اثر متقابل سیاست های پولی و مالی: شواهد تجربی و سیاست بهینه با استفاده از یک مدل جدید ساختاری کینزی
|کد مقاله||سال انتشار||تعداد صفحات مقاله انگلیسی||ترجمه فارسی|
|25214||2004||24 صفحه PDF||سفارش دهید|
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Publisher : Elsevier - Science Direct (الزویر - ساینس دایرکت)
Journal : Journal of Macroeconomics, Volume 26, Issue 2, June 2004, Pages 257–280
This paper examines the interaction of monetary and fiscal policies using an estimated New-Keynesian dynamic general equilibrium model for the US. In contrast to earlier work using VAR models, we show that the strategic complementarity or substitutability of fiscal and monetary policy depends crucially on the types of shocks hitting the economy, and on the assumptions made about the underlying structural model. We also demonstrate that countercyclical fiscal policy can be welfare-reducing if fiscal and monetary policy rules are inertial and not co-ordinated.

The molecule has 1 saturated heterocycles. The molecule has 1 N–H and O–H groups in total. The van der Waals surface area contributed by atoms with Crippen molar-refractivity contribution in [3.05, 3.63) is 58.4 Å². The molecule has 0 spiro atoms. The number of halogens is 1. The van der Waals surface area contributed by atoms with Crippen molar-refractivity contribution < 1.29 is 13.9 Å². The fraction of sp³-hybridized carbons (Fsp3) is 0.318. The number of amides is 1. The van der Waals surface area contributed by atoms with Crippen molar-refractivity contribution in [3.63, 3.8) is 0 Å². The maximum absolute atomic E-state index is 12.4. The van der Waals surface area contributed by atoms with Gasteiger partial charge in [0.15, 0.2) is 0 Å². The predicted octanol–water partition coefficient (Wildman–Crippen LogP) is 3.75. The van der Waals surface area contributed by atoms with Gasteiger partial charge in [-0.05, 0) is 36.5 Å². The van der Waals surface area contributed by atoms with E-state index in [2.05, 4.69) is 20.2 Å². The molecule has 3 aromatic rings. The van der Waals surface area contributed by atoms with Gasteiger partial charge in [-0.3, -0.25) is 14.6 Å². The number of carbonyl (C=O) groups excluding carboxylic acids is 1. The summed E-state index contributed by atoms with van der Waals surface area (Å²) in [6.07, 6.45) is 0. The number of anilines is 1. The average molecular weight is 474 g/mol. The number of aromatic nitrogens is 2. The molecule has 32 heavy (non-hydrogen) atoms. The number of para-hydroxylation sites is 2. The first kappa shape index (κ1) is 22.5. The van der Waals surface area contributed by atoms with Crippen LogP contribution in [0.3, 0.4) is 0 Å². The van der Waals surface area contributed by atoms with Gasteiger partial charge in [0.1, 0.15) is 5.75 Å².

Despite the existence of a vast literature on the robustness and optimality of monetary policy rules, relatively little attention has been given to the issue of monetary–fiscal interactions. A number of papers have examined the interdependence between fiscal and monetary policies using New-Keynesian dynamic general equilibrium models,1 or game-theoretic models,2 but none of these models have been tested empirically. In this paper we jointly estimate a small econometric model and monetary and fiscal policy rules for the USA over the sample period 1970–2001. Our structural model is based on a conventional New-Keynesian dynamic general equilibrium (DGE) model. We use our estimated model to undertake a number of dynamic simulations, examining the responses of the endogenous variables (including the policy instruments) to both exogenous shocks in the structural model equations or unanticipated deviations from the policy rules. In addition, we conduct a number of historical (counterfactual) dynamic simulations, superimposing additional exogenous shocks to existing structural shocks and deviations from the monetary and fiscal rules, to examine how policy-makers might have reacted to different scenarios. Overall, we find that the systematic responses of fiscal and monetary policy instruments to each other do tend to depend critically on the nature of the shocks hitting the economy. Whilst the New-Keynesian structure of the model suggests a degree of substitutability between the two policy instruments in response to unexpected shocks in the policy rules, our historical simulations show that since the 1990s the two policy instruments have moved together in a more complementary way. To a large extent this is attributable to the nature of the underlying structural and policy shocks, which has changed in the 1990s relative to the 1980s. In particular demand shocks have become more predominant and the variance of deviations from policy rules has been reduced. Finally, we conduct some normative analysis with our estimated models, to evaluate whether the introduction of endogenous fiscal policy rules markedly changes the optimal monetary policy rule. We thus compare our estimated monetary policy rule with others that can be derived from an optimal control exercise. Interestingly, we find that countercyclical fiscal policy can be welfare-reducing in the presence of optimizing monetary policy-makers. The rest of this paper is organized as follows. In the next section we will briefly survey the existing literature. In Section 3, we outline the structure of our estimated model and the empirical methodology. In Section 4, we report our estimates and discuss our dynamic simulations, while in Section 5 we focus on optimal policy. Section 6 concludes.